Mote tracks green sea turtles as record nest numbers hit the Suncoast

Mote tracks green sea turtles as record nest numbers hit the Suncoast
Mote tracks green sea turtles as record nest numbers hit the Suncoast (Source: Taylor Torregano)

SARASOTA, Fla. (WWSB) - This year officially broke the record for the highest number of green sea turtle nests on the Suncoast.

Mote said they’re significantly less common than the loggerheads known to frequent the area, but both species are still considered threatened.

There were over 4,000 loggerhead nests this summer and only 135 green sea turtle nests, which is still the most the Suncoast has seen.

“My favorite sea animal are actually turtles," said Junah Palmer as he gazed at "Hang Tough,” the green turtle at Mote.

The 11-year-old visiting from Germany is ahead of his time, already realizing the importance of keeping the sea turtles safe.

“Because if you won’t help them, they will get extinct and we won’t see their nice features anymore,” Palmer said.

To keep that from happening, Mote is tracking their journeys.

“We’re putting satellite tags on them to track them to where they go in between nesting as well as where they go when they’re finished with their nesting season," said Kristen Mazzarella, senior biologist with the sea turtle conservation and research program at Mote Marine Laboratory.

We’re nearing the end of nesting season now and after laying six nests, one of the seven green turtles Mote tagged just left the Suncoast.

“So [these are] the tracks, and this is Casey Key," showed Mazzarella using Mote’s satellite map on her phone. "[The turtle] coming out and going back in and nesting over and over again. And then when she was done, yesterday she started heading south, so she is down near Charlotte Harbor.”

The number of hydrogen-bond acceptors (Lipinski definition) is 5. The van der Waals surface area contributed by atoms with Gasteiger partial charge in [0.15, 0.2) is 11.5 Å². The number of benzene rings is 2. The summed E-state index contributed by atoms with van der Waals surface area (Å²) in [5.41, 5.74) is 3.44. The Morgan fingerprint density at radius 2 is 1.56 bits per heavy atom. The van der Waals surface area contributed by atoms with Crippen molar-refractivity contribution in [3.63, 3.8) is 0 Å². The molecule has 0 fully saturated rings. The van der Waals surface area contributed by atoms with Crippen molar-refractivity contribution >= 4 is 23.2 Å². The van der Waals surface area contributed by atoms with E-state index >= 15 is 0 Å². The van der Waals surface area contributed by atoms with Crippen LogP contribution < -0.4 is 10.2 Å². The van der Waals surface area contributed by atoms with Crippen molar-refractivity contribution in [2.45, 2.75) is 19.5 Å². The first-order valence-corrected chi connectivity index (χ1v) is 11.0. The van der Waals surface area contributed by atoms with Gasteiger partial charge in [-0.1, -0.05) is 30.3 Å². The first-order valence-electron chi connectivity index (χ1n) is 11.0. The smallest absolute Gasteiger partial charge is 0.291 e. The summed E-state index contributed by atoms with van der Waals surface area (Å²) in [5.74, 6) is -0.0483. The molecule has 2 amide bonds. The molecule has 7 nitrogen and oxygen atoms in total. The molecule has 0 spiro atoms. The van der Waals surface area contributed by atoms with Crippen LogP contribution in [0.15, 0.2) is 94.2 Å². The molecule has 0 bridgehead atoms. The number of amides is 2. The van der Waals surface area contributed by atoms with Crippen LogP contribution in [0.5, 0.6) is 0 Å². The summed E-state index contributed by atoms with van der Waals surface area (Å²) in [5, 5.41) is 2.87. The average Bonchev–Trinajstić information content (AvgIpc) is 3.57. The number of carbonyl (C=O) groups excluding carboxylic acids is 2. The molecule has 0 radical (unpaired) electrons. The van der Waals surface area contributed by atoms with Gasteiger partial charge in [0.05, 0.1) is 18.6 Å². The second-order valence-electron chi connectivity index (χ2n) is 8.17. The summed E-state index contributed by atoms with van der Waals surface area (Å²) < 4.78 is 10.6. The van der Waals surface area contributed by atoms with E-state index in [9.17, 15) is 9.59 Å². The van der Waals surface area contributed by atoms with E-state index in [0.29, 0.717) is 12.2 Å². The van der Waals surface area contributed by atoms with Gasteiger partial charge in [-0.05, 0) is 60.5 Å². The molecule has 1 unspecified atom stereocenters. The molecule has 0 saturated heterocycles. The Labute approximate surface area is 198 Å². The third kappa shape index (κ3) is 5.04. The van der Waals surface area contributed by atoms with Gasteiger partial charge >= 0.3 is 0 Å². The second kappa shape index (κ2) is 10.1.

When they’re done nesting, they migrate as far as international waters to rest for a couple of years. One went to the Yucatan Peninsula and another chose the Florida Keys.

Mote wants to protect the turtles on this journey by getting a better idea of where they’re going so biologists can identify the hazards.

“If a turtle goes to Tampa Bay, then we know there’s lots of boaters there, we know there’s lots of fishing, there’s a lot of people, so there could be a lot of plastic debris," Mazzarella said. “Those are the kinds of things that we can identify as hazards in the areas where they live.”

Biologists notify state or county officials of the hazards the turtles encountered. Those officials then make decisions about the safest way humans can co-exist with the turtles in those areas.

“Most of the threats to sea turtles, especially the bigger ones, are gonna be from human-induced," Mazzarella added.

In fact, Mote said 15 of 50 sea turtles have shown evidence of human-interaction already this year.

Of those 15, 11 were specifically hit by boats.

Mote is warning boaters to be on the look out, mind slow speed zones, wear polarized glasses, have a “spotter” on the boat to watch for wildlife, stow the trash, and anyone who sees trash floating is asked to stop to pick it up.

This is turtle season so Mote said more animals are around and closer to shore for mating and nesting.

Be mindful that the water is their home, we are visitors in their house, and we need to be respectful.

To track the sea turtles, click here.

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